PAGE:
I ended up also getting a floppyemu. While the internal CF drive is great for storage and actual iigs files, some programs (read, copy protected games) are happier running from a floppy or emulated floppy. For ones that don't have to run from a floppy, I have all the disk images on a large HFS partition, and a few prodos partitions where I can just restore the disk images to. I use a disk copy app to restore the .2mg to a prodos partition. When the software in the disk image is OK with it, I can reboot to the reimaged disk, and it's lightning fast to load compared with the same app on a floppy or the floppyemu.

For a hard drive solution there's no comparison though, floppyemu is very slow for every day use. Still a great product, especially if your main goal is easy access to some games, but if storage is your goal, and speed is a concern, go the CF route.

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That stuff should work just fine. A lot of it is preloaded on there already.

 

Hold open apple on boot and you can use a number to pick what volume to boot. The default is just prodos but partition 2 has a set up gsos install on it. 

 

I just timed a reboot, 27 seconds for gsos 6.0.4. Lighter weight stuff boots in a flash. 

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Started a recap of the original monitor. Done with the neck board, still have to do the main pcb and reassemble / calibrate. 

 

Anyone know what the service switch is for on the neck pcb?

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Got this monitor as good as I think I can get it.  This IIgs was clearly loved and used for a lot of hours, despite how clean it is. The tube is definitely high hours; I dialed it in "cold" and this was a huge mistake. I should know better than to adjust a monitor that hasn't been running for an hour or two, but sometimes you can get away with it when the caps are all fresh. In this case... I could not. Once it got to full temp it was way over bright, so after I ran it for an hour I had to completely readjust the screen/focus on the flyback as well as some cutoffs.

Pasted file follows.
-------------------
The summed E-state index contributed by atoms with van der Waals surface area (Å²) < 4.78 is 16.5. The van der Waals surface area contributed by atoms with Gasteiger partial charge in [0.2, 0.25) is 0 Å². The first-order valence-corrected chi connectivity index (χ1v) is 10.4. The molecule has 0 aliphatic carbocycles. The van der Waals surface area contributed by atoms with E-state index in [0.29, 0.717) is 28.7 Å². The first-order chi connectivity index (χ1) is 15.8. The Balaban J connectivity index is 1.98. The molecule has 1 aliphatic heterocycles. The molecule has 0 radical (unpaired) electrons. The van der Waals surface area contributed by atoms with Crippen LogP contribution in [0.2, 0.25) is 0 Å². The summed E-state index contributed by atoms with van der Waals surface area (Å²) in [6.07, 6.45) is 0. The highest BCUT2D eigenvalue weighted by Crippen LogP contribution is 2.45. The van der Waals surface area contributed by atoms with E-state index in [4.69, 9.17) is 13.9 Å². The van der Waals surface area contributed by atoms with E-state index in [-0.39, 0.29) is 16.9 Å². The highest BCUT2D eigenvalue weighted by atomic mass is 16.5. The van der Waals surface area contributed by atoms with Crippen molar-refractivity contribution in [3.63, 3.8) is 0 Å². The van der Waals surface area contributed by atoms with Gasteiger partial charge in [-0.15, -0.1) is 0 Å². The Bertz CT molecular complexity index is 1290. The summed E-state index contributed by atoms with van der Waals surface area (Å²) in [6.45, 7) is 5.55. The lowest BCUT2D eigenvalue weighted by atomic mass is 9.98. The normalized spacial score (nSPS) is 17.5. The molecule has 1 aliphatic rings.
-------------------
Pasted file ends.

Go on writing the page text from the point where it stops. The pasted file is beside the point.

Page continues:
The end result, given the age and the fact that being $TIME on affects brightness, was that I had to dial it in to be just usably bright for the first few minutes it's on. Once it's warmed up, it looks pretty darn good for a 30 year old tiny tube. 

 

My only complaint is that this monitor model has virtually no ventilation by design. I may have to look into adding a small fan at some point. It really gets warm after a couple hours.

 

Anyway, here are the pics I managed to snap along the way. 

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That display looks *really* good!

 

Seeing what it's capable of makes me want one even more (I've been looking for one for quite a few years now; I have a IIgs to pair it with if/when I eventually do get one).

 

I think I'll concentrate on getting another IBM 5153 monitor though, first.

 

c

Edited by CC_333

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Yeah, looks great!  Did you replace most/all of the caps inside - did it improve picture quality/brightness in doing so?

 

The 12" RGB is a great monitor to own if you're into other 15khz output Amiga/Atari systems of the same age, I'm going to make up the cable one day on mine to get it working on those too.  

 

JB

Edited by Byrd

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6 hours ago, Skate323k137 said:

My only complaint is that this monitor model has virtually no ventilation by design. I may have to look into adding a small fan at some point. It really gets warm after a couple hours.

 

Have you considered cutting into some of those grooves on top top make vents? With small enough tools it might come out pretty nice. 

The picture on that thing is really good actually!

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9 hours ago, Byrd said:

Yeah, looks great!  Did you replace most/all of the caps inside - did it improve picture quality/brightness in doing so?

 

The 12" RGB is a great monitor to own if you're into other 15khz output Amiga/Atari systems of the same age, I'm going to make up the cable one day on mine to get it working on those too.  

 

JB